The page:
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  • Oral presentation
  • Open Access

Symptoms of chronic rhinosinusitis with and without nasal polyps

  • 1,
  • 2 and
  • 1
Clinical and Translational Allergy20133 (Suppl 2) :O2

https://doi.org/10.1186/2045-7022-3-S2-O2

  • Published:

Keywords

  • Prediction Model
  • Clinical Impression
  • Symptom Score
  • Daily Practice
  • Clinical Criterion

Background

According to EPOS, chronic rhinosinusitis with and without nasal polyps diagnoses are defined by clinical criteria, supported with endoscopy. We want to know if it is possible to make an accurate distinction between patients with and without nasal polyps based on a limited number of clinical criteria, collected by health-related quality of life questionnaires. A validated instrument that can differentiate patients with chronic rhinosinusitis with and without nasal polyps could be used in epidemiologic research.

Methods

We collected RSOM-31 (Rhinosinusitis Outcome Measurement) questionnaires from CRS patients with and without nasal polyps and compared mean total RSOM-31 scores, mean domain scores, mean symptoms scores, and percentages of patients reporting symptoms per diagnosis based on endoscopy and CT scan. Furthermore a prediction model was obtained by multivariable regression analysis, to define individual risk for nasal polyps in daily practice.

Results

RSOM-31 Questionnaires were collected from 234 patients. Although total RSOM-31 score was similar and symptomatology considerably overlapping, patients with CRSwNP (with nasal polyps) scored significantly higher and more often on nasal symptoms as 'Rhinorrhoea' and 'Decreased sense of taste or smell'. Patients with CRSsNP (without nasal polyps) significantly scored more often and higher on 'facial pain' and 'ear pain'. A prediction model containing patient characteristics and the RSOM-31 items 'Rhinorrhoea', 'Decreased sense of taste or smell', 'facial pain', 'ear pain' and 'Inconvenience of always having to carry tissues around' gives a sensitivity of 81% and specificity of 61% on the outcome 'nasal polyps'.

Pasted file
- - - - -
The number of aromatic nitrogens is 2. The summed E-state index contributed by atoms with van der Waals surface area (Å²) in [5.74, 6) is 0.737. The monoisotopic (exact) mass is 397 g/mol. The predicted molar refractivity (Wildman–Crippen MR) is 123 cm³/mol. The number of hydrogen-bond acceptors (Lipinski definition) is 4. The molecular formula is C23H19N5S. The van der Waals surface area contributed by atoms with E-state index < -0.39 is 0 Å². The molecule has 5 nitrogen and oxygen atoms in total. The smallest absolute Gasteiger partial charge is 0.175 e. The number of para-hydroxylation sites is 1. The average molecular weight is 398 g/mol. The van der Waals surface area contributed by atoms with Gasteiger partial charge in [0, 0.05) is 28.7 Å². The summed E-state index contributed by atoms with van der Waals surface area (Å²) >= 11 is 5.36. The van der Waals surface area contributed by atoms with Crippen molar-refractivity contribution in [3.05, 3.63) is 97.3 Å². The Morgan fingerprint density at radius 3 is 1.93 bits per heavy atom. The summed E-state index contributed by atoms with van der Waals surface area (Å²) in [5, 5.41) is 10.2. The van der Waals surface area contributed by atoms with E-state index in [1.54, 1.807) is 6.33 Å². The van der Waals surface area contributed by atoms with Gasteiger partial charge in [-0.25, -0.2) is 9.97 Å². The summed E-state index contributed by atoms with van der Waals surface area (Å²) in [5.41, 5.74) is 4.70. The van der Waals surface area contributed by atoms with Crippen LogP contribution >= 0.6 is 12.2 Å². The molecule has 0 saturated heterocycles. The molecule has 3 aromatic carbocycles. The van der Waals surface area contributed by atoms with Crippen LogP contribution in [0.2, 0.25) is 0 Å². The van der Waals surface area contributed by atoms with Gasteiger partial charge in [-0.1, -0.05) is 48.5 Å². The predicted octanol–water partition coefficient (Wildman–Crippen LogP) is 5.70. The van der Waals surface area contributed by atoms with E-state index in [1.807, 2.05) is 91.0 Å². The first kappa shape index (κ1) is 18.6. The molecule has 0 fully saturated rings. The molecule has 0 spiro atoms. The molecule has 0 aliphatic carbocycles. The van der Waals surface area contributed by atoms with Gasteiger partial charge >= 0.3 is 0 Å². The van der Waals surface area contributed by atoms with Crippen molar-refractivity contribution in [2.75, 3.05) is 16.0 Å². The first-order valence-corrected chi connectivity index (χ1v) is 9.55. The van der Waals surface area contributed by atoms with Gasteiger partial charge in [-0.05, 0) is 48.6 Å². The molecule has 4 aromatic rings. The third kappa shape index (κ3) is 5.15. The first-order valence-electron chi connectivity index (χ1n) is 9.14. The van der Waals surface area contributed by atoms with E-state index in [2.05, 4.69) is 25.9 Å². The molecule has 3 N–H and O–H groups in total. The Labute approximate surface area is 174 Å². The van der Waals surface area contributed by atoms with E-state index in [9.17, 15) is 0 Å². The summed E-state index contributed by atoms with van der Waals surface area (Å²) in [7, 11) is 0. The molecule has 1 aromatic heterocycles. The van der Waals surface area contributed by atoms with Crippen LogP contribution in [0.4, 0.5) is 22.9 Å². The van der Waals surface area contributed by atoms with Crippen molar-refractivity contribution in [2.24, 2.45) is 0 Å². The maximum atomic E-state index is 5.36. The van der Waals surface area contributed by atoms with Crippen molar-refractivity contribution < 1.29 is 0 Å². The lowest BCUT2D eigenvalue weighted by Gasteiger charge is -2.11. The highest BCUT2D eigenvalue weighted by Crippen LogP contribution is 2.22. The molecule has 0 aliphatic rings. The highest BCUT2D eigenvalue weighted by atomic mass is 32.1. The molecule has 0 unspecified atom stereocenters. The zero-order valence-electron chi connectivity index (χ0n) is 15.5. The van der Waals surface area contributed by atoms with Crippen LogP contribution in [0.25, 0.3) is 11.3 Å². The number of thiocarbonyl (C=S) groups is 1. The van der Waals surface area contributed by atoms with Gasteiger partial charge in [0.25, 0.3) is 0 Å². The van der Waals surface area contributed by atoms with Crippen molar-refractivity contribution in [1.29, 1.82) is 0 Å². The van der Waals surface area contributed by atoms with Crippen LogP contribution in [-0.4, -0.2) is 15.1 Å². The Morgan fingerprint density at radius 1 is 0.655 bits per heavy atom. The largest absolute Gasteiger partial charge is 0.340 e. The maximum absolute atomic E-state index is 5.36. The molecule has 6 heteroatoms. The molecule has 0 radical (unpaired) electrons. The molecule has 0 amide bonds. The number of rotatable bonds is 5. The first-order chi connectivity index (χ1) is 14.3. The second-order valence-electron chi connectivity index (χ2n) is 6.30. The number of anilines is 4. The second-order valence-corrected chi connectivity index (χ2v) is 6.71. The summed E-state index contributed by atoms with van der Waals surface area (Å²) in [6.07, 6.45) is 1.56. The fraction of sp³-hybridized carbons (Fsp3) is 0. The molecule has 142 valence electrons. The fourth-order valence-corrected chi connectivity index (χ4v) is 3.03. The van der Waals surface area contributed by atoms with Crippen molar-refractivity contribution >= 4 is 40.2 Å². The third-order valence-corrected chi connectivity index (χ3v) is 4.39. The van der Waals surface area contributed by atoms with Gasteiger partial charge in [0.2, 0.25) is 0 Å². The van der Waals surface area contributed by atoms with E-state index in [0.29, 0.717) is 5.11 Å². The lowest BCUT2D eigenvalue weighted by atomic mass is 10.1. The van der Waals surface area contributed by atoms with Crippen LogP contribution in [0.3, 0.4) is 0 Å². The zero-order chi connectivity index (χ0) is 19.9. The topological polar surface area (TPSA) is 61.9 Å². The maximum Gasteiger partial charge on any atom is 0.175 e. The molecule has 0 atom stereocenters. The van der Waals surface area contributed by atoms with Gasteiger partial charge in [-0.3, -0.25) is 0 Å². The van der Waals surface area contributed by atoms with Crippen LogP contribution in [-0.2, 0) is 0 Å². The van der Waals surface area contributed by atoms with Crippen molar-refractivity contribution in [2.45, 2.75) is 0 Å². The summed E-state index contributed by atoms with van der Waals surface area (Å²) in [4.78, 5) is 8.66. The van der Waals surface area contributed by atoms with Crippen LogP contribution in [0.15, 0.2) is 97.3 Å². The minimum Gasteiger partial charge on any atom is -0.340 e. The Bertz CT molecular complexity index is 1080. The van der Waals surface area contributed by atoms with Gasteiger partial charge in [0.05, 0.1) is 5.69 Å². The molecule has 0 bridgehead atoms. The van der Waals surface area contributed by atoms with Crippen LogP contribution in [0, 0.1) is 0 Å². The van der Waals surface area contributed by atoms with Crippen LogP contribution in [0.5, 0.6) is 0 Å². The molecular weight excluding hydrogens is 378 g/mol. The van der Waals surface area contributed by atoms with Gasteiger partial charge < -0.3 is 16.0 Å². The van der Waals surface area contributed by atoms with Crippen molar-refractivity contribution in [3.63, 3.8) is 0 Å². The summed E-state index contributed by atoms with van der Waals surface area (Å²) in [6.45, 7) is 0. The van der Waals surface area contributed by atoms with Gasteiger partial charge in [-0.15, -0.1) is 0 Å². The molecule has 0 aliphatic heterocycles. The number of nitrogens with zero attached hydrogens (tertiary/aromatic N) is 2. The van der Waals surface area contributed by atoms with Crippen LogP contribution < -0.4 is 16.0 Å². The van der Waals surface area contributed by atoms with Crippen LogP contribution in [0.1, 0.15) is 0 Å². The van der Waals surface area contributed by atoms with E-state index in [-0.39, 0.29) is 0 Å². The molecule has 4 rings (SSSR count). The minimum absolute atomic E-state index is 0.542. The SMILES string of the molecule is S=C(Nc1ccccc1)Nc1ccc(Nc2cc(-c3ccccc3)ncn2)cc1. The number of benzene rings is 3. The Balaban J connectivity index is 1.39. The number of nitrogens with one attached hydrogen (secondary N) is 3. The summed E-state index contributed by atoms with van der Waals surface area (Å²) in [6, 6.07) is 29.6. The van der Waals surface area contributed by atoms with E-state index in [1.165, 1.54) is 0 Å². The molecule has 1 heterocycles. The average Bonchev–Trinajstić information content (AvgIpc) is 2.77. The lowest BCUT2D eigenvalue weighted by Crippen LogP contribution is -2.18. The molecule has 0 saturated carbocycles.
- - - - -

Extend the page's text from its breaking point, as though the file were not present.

Conclusion

Although there are significant differences scored on several symptoms, there is considerable overlap of many symptoms and it remains difficult to distinguish between CRSwNP and CRSsNP based on clinical impression alone. We constructed a prediction model that makes a distinction between patients with and without nasal polyps with a certain sensitivity and specificity. This instrument could be used for epidemiologic research on chronic rhinosinusitis.

Authors’ Affiliations

(1)
Academic Medical Centre, Otorhinolaryngology, Amsterdam, the Netherlands
(2)
Guy’s Hospital, Otorhinolaryngology, London, UK

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